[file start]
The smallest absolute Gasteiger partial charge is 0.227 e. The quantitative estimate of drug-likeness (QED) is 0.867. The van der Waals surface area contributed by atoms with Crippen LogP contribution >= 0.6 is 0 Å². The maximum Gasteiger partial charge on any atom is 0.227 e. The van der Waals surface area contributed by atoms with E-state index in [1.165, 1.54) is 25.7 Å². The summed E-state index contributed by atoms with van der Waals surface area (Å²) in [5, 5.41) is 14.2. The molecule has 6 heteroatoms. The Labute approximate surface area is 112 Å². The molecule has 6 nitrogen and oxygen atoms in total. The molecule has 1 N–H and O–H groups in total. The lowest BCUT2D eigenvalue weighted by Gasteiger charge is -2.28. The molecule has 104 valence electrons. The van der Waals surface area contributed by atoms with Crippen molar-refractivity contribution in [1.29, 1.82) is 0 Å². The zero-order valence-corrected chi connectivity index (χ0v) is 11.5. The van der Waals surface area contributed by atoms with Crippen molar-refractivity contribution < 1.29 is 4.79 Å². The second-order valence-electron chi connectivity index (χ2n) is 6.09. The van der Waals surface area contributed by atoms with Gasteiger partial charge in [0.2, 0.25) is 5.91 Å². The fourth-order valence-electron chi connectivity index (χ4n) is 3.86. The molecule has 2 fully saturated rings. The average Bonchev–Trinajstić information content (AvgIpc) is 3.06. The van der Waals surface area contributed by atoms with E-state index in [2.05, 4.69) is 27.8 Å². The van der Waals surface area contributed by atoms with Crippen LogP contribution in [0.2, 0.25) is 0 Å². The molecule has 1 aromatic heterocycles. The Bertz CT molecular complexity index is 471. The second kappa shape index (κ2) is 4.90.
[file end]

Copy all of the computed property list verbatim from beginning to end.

The smallest absolute Gasteiger partial charge is 0.227 e. The quantitative estimate of drug-likeness (QED) is 0.867. The van der Waals surface area contributed by atoms with Crippen LogP contribution >= 0.6 is 0 Å². The maximum Gasteiger partial charge on any atom is 0.227 e. The van der Waals surface area contributed by atoms with E-state index in [1.165, 1.54) is 25.7 Å². The summed E-state index contributed by atoms with van der Waals surface area (Å²) in [5, 5.41) is 14.2. The molecule has 6 heteroatoms. The Labute approximate surface area is 112 Å². The molecule has 6 nitrogen and oxygen atoms in total. The molecule has 1 N–H and O–H groups in total. The lowest BCUT2D eigenvalue weighted by Gasteiger charge is -2.28. The molecule has 104 valence electrons. The van der Waals surface area contributed by atoms with Crippen molar-refractivity contribution in [1.29, 1.82) is 0 Å². The zero-order valence-corrected chi connectivity index (χ0v) is 11.5. The van der Waals surface area contributed by atoms with Crippen molar-refractivity contribution < 1.29 is 4.79 Å². The second-order valence-electron chi connectivity index (χ2n) is 6.09. The van der Waals surface area contributed by atoms with Gasteiger partial charge in [0.2, 0.25) is 5.91 Å². The fourth-order valence-electron chi connectivity index (χ4n) is 3.86. The molecule has 2 fully saturated rings. The average Bonchev–Trinajstić information content (AvgIpc) is 3.06. The van der Waals surface area contributed by atoms with E-state index in [2.05, 4.69) is 27.8 Å². The van der Waals surface area contributed by atoms with Crippen LogP contribution in [0.2, 0.25) is 0 Å². The molecule has 1 aromatic heterocycles. The Bertz CT molecular complexity index is 471. The second kappa shape index (κ2) is 4.90.